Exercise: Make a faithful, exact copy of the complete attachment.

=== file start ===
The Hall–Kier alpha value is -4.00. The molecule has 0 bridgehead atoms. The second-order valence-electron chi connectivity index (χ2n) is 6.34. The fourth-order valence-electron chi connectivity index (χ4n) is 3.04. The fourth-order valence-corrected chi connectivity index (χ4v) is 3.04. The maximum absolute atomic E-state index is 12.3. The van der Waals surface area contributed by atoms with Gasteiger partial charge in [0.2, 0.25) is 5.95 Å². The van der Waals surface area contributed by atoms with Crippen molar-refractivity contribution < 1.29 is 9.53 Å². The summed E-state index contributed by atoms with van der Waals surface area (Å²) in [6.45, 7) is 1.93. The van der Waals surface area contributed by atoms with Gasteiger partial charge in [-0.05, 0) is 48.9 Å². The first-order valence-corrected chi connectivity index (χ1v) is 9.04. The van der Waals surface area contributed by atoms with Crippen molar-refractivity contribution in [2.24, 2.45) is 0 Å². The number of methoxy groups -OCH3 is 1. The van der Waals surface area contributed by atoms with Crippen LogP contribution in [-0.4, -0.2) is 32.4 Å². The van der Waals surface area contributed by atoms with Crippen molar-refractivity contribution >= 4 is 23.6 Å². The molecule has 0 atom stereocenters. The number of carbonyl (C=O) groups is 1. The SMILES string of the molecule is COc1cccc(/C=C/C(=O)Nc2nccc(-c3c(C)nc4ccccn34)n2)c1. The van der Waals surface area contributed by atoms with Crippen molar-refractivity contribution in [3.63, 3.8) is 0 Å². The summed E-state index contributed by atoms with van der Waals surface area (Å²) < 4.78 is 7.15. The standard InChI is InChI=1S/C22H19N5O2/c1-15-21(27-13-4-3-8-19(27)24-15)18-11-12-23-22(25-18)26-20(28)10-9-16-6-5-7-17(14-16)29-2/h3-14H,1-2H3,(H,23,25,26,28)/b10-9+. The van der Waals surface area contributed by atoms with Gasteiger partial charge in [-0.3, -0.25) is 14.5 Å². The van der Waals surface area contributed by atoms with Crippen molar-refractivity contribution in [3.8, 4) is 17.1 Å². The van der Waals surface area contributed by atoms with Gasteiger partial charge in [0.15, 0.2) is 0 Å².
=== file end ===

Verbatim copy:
The Hall–Kier alpha value is -4.00. The molecule has 0 bridgehead atoms. The second-order valence-electron chi connectivity index (χ2n) is 6.34. The fourth-order valence-electron chi connectivity index (χ4n) is 3.04. The fourth-order valence-corrected chi connectivity index (χ4v) is 3.04. The maximum absolute atomic E-state index is 12.3. The van der Waals surface area contributed by atoms with Gasteiger partial charge in [0.2, 0.25) is 5.95 Å². The van der Waals surface area contributed by atoms with Crippen molar-refractivity contribution < 1.29 is 9.53 Å². The summed E-state index contributed by atoms with van der Waals surface area (Å²) in [6.45, 7) is 1.93. The van der Waals surface area contributed by atoms with Gasteiger partial charge in [-0.05, 0) is 48.9 Å². The first-order valence-corrected chi connectivity index (χ1v) is 9.04. The van der Waals surface area contributed by atoms with Crippen molar-refractivity contribution in [2.24, 2.45) is 0 Å². The number of methoxy groups -OCH3 is 1. The van der Waals surface area contributed by atoms with Crippen LogP contribution in [-0.4, -0.2) is 32.4 Å². The van der Waals surface area contributed by atoms with Crippen molar-refractivity contribution >= 4 is 23.6 Å². The molecule has 0 atom stereocenters. The number of carbonyl (C=O) groups is 1. The SMILES string of the molecule is COc1cccc(/C=C/C(=O)Nc2nccc(-c3c(C)nc4ccccn34)n2)c1. The van der Waals surface area contributed by atoms with Crippen molar-refractivity contribution in [3.63, 3.8) is 0 Å². The summed E-state index contributed by atoms with van der Waals surface area (Å²) < 4.78 is 7.15. The standard InChI is InChI=1S/C22H19N5O2/c1-15-21(27-13-4-3-8-19(27)24-15)18-11-12-23-22(25-18)26-20(28)10-9-16-6-5-7-17(14-16)29-2/h3-14H,1-2H3,(H,23,25,26,28)/b10-9+. The van der Waals surface area contributed by atoms with Gasteiger partial charge in [-0.3, -0.25) is 14.5 Å². The van der Waals surface area contributed by atoms with Crippen molar-refractivity contribution in [3.8, 4) is 17.1 Å². The van der Waals surface area contributed by atoms with Gasteiger partial charge in [0.15, 0.2) is 0 Å².